Biodiversity and Conservation

, Volume 19, Issue 3, pp 679–694 | Cite as

Assessing the potential impact of wind turbines on the endangered Galapagos Petrel Pterodroma phaeopygia at San Cristóbal Island, Galapagos

  • Francisco Cruz-Delgado
  • David A. Wiedenfeld
  • José A. GonzálezEmail author
Original Paper


We evaluated the collision risk of Galapagos Petrels Pterodroma phaeopygia with a wind energy development recently constructed in the highlands of San Cristóbal Island, Galapagos. Trained observers recorded the movements of petrels at dusk and dawn from the wind project site, and from control sites located along ravines that host nesting colonies. Collision mortality was also assessed by monitoring circular plots and transect lines located under human-made structures. Petrel flight activity showed a bimodal pattern, with the majority of the movements recorded in the hours previous to sunrise. Most petrels (96%) moved along major ravines that descend from the highlands to the south–southeastern coast of the island. Significant differences in passage rates were found between the project and control sites, with only five petrels recorded on the site selected for turbine installation. Although our data suggest that wind farms will not be more detrimental to petrels than other existing man-made structures, a word of caution is made because even very low levels of additional mortality might be significant for a species with such low productivity and slow maturation rates. Moreover, some other possible indirect effects on habitat change and disturbance might occur that were not assessed in our study. A post-construction monitoring program should be implemented to adequately assess long-term effects on petrels and to enable these uncertainties to be satisfactorily addressed.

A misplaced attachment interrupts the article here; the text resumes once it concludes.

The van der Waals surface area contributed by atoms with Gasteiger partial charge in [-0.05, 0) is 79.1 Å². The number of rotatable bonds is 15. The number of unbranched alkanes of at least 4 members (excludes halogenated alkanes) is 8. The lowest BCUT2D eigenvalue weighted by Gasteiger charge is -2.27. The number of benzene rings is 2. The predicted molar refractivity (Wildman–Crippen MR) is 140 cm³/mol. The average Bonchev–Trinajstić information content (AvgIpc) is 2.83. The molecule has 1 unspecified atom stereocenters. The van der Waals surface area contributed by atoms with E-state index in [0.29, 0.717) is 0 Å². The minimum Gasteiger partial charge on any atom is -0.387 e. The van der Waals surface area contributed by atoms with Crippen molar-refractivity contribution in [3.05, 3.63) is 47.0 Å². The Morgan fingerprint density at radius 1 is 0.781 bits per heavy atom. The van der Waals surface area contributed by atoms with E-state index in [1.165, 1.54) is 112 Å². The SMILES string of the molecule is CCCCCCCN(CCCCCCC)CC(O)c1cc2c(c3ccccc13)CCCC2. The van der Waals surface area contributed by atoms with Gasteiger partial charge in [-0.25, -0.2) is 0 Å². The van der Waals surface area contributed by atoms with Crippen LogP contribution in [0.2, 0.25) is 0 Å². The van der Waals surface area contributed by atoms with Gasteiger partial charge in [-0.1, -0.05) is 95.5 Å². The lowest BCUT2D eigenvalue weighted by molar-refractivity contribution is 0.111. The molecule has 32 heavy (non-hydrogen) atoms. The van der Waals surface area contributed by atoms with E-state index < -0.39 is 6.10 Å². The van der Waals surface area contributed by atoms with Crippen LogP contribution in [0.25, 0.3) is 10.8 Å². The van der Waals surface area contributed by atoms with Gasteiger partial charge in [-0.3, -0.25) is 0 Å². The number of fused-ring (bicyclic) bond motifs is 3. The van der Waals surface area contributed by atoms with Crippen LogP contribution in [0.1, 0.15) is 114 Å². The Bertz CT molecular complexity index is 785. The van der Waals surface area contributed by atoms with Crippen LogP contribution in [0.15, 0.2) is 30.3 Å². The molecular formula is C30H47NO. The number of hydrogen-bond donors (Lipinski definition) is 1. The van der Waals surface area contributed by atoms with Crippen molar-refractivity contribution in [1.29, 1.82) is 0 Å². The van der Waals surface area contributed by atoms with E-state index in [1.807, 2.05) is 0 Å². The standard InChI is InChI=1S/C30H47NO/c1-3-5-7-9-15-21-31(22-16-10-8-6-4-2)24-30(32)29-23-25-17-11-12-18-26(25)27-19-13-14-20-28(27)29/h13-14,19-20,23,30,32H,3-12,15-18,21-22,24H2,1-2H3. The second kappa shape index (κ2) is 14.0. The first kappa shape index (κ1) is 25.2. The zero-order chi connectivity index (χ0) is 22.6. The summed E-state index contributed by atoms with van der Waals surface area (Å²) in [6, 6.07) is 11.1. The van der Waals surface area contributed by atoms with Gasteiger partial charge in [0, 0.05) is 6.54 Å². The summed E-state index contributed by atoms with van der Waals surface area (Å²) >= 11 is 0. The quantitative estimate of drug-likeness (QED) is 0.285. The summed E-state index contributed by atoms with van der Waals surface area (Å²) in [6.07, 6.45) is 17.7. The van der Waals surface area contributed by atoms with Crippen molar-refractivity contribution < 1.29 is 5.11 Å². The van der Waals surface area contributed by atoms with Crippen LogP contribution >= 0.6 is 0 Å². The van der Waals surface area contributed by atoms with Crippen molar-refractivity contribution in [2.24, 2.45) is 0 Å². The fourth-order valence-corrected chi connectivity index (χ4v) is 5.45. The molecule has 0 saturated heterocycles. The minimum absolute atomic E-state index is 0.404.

Collision risk Flight patterns Galapagos Islands Galapagos Petrel Wind turbines 



We thank all the staff at the Charles Darwin Foundation for providing facilities to conduct this study, and particularly to Priscila Ramos, Stalin Llerena, Renzo Betancourt, Diego Badillo, and Pablo Díaz, who collaborated in the observations of nocturnal flight patterns, as well as Efrén Torres, who collaborated in petrel nest monitoring. We also would like to thank the Galapagos National Park Service for its continuous support and guidance during the field work, and particularly to the ranger Rafael Díaz. We are also grateful to Tatiana Santander, Tjitte de Vries, Pierre Lamothe and Claude Tessièr for their contributions to the design of the research methodology and their suggestions related to management implications. Vicki L. Friesen made interesting comments on a previous version of the manuscript. Finally, special thanks to the e8 Fund, which provided the financial support for the study, under the technical supervision of Peter Leonard, Jim Tolan and Luis Vintimilla.


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Copyright information

© Springer Science+Business Media B.V. 2009

Authors and Affiliations

  • Francisco Cruz-Delgado
    • 1
    • 2
  • David A. Wiedenfeld
    • 1
    • 3
  • José A. González
    • 4
    Email author
  1. 1.Charles Darwin Foundation, Puerto AyoraGalapagosEcuador
  2. 2.Galapagos National Park Service, Puerto AyoraGalapagosEcuador
  3. 3.American Bird ConservancyThe PlainsUSA
  4. 4.Department of EcologyUniversidad Autónoma de MadridDarwin 2, MadridSpain

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